Tuesday, December 24, 2019

I've just one wish

There’s a Christmas song that’s been on my mind lately because its words have taken on new resonance. It mentions Christmas Eve specifically, so sharing and talking about it today, Christmas Eve in New Zealand, makes sense.

Nigel and I both liked The Carpenters, but their 1970 song “Merry Christmas, Darling” had been one of my favourites since it was released. As I said back in 2010, “For many years, this song was on my AM radio shortly before I got up to open my presents on Christmas morning, and this was way before it was ever available for purchase.” Technically, that last part wasn’t true: It was released as a single the year it was recorded (1970), and was re-leased in 1974 and 1977. I didn’t own it until I bought their 1978 album A Christmas Portrait, and I didn't know it had been a single until I prepared this post. Actually, the song was re-recorded for that album (that version is in the video above, which is from their TV Christmas special) because Karen Carpenter didn’t like her vocals in the original. The lyrics were written by Frank Pooler in 1944, and Richard Carpenter wrote the melody in 1966.

Talking about that’s really just stalling, though. Sure, I’ve talked about songs before, but they were ordinary ones, not one that was strongly resonating with me at the time. This song means a lot more to me this year than any other, and while this song has emotional resonance because of fond memories of my late childhood, the reason it resonates this year is the lyrics:
Merry Christmas darling
We're apart that's true
But I can dream and in my dreams
I'm Christmas-ing with you

I've just one wish
On this Christmas Eve
I wish I were with you
I wish I were with you
Nigel and I had no particular Christmas traditions, apart from spending it with family, so in that sense I’m not particularly upset about Christmas—I’m upset I’m not spending every day with Nigel. Since everyone talks about how special the day is for them, about spending time with loved ones, and the things they’ll share with their loved ones that day, it all reminds me that for the first time in 24 years I won’t be with the person who mattered most to me.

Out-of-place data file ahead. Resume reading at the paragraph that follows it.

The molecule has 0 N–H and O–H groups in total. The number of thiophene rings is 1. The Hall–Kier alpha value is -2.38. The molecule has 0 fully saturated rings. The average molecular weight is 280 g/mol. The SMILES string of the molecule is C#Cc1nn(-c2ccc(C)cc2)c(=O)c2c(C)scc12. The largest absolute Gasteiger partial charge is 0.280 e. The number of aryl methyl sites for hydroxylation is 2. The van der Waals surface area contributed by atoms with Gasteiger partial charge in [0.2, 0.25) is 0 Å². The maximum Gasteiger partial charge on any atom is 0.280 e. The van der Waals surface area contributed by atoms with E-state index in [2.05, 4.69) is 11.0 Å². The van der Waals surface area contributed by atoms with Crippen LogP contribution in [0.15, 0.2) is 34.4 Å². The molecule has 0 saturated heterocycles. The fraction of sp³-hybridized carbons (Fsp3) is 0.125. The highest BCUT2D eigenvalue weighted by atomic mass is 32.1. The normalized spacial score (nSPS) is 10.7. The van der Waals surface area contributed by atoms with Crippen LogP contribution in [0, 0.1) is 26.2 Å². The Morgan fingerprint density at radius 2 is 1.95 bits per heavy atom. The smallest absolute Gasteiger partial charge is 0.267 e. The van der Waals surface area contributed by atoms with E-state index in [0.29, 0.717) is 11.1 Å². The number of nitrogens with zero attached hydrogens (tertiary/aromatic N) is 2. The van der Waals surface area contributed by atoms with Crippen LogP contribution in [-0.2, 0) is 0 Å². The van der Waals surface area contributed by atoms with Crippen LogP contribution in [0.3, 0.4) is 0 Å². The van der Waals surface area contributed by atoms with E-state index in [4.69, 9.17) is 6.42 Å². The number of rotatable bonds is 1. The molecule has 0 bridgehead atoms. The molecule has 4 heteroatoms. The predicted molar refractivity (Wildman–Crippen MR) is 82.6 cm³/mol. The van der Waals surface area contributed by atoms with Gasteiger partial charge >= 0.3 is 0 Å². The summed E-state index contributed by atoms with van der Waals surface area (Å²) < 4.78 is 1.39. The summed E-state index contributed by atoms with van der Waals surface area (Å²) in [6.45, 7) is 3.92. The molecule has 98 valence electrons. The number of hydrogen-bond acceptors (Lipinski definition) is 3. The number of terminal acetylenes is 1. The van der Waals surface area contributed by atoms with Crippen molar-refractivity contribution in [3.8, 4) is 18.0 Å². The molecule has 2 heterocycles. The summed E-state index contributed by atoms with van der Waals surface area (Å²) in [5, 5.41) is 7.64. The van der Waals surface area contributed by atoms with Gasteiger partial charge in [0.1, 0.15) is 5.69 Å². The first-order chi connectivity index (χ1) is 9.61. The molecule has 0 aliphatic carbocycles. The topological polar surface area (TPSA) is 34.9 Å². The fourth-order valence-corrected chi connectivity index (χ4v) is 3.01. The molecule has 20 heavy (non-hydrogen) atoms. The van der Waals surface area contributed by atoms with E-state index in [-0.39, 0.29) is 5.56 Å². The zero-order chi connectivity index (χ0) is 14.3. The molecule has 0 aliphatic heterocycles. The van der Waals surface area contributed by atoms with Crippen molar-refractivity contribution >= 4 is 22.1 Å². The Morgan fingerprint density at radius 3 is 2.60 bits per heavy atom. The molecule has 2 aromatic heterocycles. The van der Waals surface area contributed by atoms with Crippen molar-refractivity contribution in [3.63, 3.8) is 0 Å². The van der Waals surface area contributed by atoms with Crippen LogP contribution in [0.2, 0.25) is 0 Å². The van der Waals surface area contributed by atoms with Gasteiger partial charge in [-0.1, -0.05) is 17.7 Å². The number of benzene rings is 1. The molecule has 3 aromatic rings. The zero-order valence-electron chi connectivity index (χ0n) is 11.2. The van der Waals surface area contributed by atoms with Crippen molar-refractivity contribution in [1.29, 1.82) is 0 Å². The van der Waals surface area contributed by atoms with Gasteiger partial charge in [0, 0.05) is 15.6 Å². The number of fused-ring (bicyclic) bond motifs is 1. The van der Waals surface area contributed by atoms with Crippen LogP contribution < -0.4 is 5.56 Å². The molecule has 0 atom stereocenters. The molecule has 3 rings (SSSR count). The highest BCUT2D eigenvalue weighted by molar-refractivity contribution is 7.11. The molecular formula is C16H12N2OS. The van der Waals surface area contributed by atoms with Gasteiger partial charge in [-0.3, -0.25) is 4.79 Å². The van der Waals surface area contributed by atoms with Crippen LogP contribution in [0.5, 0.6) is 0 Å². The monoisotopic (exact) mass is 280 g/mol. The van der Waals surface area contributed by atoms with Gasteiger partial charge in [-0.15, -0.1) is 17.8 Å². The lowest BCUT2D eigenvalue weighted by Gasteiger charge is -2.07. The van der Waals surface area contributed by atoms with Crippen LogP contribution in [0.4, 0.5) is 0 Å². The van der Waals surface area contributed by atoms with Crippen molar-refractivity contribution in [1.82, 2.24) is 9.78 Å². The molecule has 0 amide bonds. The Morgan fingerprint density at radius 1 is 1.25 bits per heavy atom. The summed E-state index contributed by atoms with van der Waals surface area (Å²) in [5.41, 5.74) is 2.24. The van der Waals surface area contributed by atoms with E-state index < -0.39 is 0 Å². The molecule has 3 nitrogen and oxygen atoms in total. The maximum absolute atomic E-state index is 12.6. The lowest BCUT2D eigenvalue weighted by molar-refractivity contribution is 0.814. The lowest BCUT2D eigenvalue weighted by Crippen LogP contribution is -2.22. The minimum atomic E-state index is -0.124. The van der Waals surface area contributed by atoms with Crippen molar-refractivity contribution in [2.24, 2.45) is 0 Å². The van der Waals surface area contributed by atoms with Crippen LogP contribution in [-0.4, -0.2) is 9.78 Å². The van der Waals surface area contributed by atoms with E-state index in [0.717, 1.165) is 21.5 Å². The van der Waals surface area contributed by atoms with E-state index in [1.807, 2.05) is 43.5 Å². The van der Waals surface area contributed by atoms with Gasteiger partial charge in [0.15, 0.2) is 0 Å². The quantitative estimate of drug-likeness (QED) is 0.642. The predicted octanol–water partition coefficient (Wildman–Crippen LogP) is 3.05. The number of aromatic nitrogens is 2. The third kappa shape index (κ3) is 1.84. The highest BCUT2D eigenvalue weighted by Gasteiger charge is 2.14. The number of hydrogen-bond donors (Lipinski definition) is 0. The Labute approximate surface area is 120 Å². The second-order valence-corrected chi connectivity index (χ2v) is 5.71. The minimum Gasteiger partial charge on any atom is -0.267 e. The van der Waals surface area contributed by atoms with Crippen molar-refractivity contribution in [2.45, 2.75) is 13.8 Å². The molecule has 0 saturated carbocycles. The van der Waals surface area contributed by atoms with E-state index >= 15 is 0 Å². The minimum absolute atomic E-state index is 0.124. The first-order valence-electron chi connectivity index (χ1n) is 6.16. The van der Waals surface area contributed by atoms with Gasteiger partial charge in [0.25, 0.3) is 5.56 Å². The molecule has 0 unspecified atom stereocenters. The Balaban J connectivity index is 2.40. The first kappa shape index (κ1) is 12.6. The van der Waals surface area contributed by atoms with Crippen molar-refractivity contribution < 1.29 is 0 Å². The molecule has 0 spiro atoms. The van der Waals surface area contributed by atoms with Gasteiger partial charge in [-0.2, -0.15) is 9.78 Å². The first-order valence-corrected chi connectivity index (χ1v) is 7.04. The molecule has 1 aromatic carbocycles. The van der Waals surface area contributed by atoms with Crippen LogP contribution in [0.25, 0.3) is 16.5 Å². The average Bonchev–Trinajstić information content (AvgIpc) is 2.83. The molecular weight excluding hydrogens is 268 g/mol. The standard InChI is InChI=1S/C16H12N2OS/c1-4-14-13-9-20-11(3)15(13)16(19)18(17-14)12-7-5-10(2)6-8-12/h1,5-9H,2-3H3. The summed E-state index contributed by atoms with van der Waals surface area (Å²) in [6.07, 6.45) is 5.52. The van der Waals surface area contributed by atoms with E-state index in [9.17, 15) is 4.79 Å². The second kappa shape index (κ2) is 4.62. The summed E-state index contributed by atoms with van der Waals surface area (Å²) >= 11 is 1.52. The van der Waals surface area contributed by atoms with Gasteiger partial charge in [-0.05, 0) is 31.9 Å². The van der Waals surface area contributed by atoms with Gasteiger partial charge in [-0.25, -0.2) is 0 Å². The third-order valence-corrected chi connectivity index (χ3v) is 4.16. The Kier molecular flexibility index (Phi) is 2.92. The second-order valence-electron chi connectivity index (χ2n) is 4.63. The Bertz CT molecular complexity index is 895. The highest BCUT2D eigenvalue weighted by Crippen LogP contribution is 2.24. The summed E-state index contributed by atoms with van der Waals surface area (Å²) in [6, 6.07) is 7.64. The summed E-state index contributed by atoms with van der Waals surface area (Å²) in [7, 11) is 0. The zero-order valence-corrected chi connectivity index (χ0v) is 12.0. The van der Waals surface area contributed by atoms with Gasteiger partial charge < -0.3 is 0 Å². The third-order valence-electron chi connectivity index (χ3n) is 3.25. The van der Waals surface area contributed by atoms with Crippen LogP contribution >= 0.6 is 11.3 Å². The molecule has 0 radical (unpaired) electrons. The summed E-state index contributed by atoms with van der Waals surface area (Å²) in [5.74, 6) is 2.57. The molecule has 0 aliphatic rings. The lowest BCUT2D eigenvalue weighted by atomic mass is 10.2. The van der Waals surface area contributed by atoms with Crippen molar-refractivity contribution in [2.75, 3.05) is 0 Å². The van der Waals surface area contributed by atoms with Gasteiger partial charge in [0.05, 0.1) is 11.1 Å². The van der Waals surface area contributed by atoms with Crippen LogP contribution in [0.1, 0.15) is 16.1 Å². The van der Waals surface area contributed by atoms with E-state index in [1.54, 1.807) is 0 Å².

I’m prepared for it to be a trying day for me, but it’s only the first one I’ll need to face over the next month.

Every year for about as long as I can remember I’ve seen in each New Year, even the years when everyone else was asleep. But even in those years Nigel usually woke up at midnight and we had our first kiss of the year. I told him once that there was an old superstition that the first person you kiss at midnight on New Year will be the person you’ll be kissing at the end of the year. Clearly that’s bullshit—but I'm glad for every New Year kiss we had.

My plan for this year is very different from what I’ve done my entire life: I plan to go to bed well before midnight. It’s the only way I can think of to protect myself from what is sure to be a crap time for me.

Three weeks later it’s my birthday. Nigel always made a fuss over that (because he knew I liked it when he did). I’m tentatively planning a housewarming in the new house a few days later, on a weekend that has happy memories already, and that’ll give me something positive to focus on instead of feeling miserable.

I can’t have the one wish I have for Christmas or New Year or my birthday: To have my life with Nigel back. I know that. I also know that I have to protect myself from what could be a very, very difficult month for me, so I have plans and strategies to help—and some of them may even work.

Nevertheless, I still just have one wish on this Christmas Eve: I wish I were with Nigel.

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